Jan 24, 2014

    Take cancer risk with a pinch of salt

    IT NEVER fails to do the trick.

    When I announce at the opening of many of my public lectures that "on average, every third person counted will eventually fall victim to cancer", I will hear gasps from the audience.

    One in three? That must be an exaggeration.

    Hardly. Not only will one in three Singaporeans develop cancer, but 30 per cent of Singaporeans may also die from it.

    This makes cancer deadlier than heart attacks or pneumonia.

    In the 1960s, less than 15 per cent of Singaporeans died of cancer. In the 2010s, this has doubled to 30 per cent.

    When the topic of Singapore's economic progress is discussed, citizens react with pride. The story is a familiar one. Less familiar, though, is the growth of cancer over the same period.

    Their parallel growth gives rise to two interesting questions: Is cancer a disease of modern society? Is there a link between the rise in economic performance and cancer incidence?

    Just a few generations ago, grandparents might not have known of many relatives or acquaintances dying from cancer. This is in sharp contrast with recent years, when one frequently hears of cancer diagnoses in relatives and friends.

    Cancer, however, is an ancient disease. Archaeologists have unveiled records of cancer-treatment methods in ancient Egypt.

    The increased incidence of cancer places a heavy burden on society. But it could be argued that its rise reflects improving social indices, such as rising life expectancy.

    Modern living exposes people to more cancer-causing agents, known as carcinogens. Tobacco smoking, increased alcohol use, environmental pollution and radiation exposure are factors that come to mind. But such factors would likely account for no more than a 2 per cent to 3 per cent increase in cancer incidence.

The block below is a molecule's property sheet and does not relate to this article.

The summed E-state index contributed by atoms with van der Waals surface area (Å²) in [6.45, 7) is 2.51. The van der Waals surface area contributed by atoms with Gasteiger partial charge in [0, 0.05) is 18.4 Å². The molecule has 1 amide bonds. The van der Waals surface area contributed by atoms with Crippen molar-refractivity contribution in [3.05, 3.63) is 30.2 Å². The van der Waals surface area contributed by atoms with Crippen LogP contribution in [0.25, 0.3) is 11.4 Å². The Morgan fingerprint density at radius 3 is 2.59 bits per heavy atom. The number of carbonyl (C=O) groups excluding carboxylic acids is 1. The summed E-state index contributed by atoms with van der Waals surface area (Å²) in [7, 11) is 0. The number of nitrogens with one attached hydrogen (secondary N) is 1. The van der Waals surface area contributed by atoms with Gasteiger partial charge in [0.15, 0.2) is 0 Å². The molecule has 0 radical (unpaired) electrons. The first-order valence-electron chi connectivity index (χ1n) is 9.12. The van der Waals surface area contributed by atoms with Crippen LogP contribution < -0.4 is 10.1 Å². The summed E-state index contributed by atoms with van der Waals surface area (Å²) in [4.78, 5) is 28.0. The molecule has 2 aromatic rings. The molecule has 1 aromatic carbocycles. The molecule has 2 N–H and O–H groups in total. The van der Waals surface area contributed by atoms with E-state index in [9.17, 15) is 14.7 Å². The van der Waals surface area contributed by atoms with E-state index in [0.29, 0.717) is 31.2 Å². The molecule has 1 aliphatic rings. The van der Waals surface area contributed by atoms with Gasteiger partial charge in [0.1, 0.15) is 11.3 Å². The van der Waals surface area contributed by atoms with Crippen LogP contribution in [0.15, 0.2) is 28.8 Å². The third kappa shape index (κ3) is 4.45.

The rise of cancer is due, to a longer extent, to the decrease in causes of death more common in the past. With improving health care, nutrition and environmental sanitation, scourges such as tuberculosis, malaria and dysentery have now been tamed.

    Cancer is a final frontier. These days, death is probably due to cancer, stroke or heart attack.

    The rise in life expectancy is closely related to economic development and improving social circumstances, but the risk of developing cancer increases with age.

    In the 1960s, life expectancy in Singapore hovered in the low 60s. Last year, life expectancy crossed 80. As most cases of cancer arise in people above the age of 50, there would be many more people at risk of developing cancer these days compared to 50 years ago.

    Contrast this with, say, Sub-Saharan Africa, where the average life expectancy is about 50: Most people would have died of other causes before they reached the age at which they would have been likely to develop cancer.

    The high incidence of cancer in Singapore arises from the paradoxical situation of having good living conditions. It is also due to better record-keeping.

    With improved medical technology and better access to good-quality medical care, most patients suffering from cancer in Singapore today would be accurately diagnosed. If patients die from the disease, modern technology enables systems to accurately capture the information and reflect it in the country's health statistics.

    In contrast, a quick survey of the causes of death of grandparents and great-grandparents here will frequently throw up answers such as "he died of old age" or "she was just old".

    However, many may have died from cancer, which went undiagnosed.

    A falsehood may arise when comparing the relatively high incidence of cancer in a developed country, such as Singapore, with that of a developing country. Cancer incidence in developing countries may be artificially low due to big gaps in data collection.

    In other words, cancer incidence is high in Singapore because its society has done well in many ways.

    That is, indeed, cold comfort.


    The writer is the medical director and consultant specialist in medical oncology at The Cancer Centre, a Singapore Medical Group clinic. This is an edited extract from his book, Cancer Cancel, which is available at Popular bookstores here.